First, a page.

Citibank to quit custody business in Argentina
Citibank has decided to quit its custody business in Argentina soon, following refusal from a US judge to lift an injunction blocking it from processing interest payments on Argentina bonds worth about $2.3bn.
Due to "unprecedented international conflict of laws", the New York-based bank said it plans to transfer the debt payments to another entity and had further notified the New York court which is overseeing the legal battle.
Citibank was ordered by the US District Judge Thomas Griesa to stop processing payments to bondholders, according to media sources.
The move prompted Argentina to issue a threat to strip the bank's operating license and impose criminal administrative sanctions if it refused to process those payments.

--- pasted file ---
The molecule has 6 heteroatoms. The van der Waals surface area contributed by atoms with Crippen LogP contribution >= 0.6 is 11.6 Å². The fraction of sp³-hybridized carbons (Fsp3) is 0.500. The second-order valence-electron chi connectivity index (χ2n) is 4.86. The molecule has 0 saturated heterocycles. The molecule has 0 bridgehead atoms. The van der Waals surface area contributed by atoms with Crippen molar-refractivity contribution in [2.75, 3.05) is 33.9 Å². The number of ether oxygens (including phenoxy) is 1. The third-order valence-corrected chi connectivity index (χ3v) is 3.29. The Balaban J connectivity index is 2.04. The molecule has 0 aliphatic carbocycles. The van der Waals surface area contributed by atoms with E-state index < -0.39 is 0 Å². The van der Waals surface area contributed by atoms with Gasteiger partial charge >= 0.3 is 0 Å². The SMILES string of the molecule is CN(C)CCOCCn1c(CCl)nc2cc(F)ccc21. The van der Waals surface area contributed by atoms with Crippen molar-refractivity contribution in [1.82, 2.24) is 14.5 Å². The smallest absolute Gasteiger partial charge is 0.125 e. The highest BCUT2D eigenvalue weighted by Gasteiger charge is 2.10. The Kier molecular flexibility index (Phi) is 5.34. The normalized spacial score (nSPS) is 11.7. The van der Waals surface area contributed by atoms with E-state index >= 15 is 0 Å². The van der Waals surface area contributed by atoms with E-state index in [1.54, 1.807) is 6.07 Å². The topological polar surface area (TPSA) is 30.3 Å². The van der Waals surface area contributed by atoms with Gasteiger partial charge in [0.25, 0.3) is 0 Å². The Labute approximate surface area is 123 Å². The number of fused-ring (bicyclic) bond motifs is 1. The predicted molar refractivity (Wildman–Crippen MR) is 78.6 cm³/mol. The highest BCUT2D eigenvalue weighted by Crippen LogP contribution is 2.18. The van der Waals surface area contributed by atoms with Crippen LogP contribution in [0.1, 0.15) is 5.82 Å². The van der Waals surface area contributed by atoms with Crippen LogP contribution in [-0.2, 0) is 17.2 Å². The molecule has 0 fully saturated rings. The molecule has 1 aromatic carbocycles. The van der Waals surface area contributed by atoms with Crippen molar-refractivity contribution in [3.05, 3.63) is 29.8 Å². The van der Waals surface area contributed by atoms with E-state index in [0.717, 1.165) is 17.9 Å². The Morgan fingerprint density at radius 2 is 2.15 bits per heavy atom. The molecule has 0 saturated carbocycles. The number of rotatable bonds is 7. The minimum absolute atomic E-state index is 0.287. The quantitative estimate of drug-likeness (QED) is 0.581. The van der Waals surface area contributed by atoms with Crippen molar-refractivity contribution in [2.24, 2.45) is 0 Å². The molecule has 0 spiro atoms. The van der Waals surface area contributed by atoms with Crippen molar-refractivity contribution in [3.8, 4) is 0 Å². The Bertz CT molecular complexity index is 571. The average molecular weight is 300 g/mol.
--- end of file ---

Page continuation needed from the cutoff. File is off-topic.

The bank has requested Griesa to put his order on hold as it prepares to exit the custody business.
The latest dispute arises from Argentina's default that took place in 2001 on debt worth about $100bn.
While most of the bondholders agreed to debt-swap deals, a group of investors led by Paul Singer's Elliott Management and its NML Capital affiliate, demanded full payment and took the case to court.
Griesa, in order dated 12 March, ordered Citi not to process interest payment of $3.7m which is due 31 March on bonds that are issued under Argentine law.
Citibank's decision to stay away from its custodial business is expected to hinder the government's efforts to pay bondholders and return to global markets.
Image: Citigroup Center building at 500 W. Madison St Chicago, IL, US. Photo: courtesy of Jarred Trost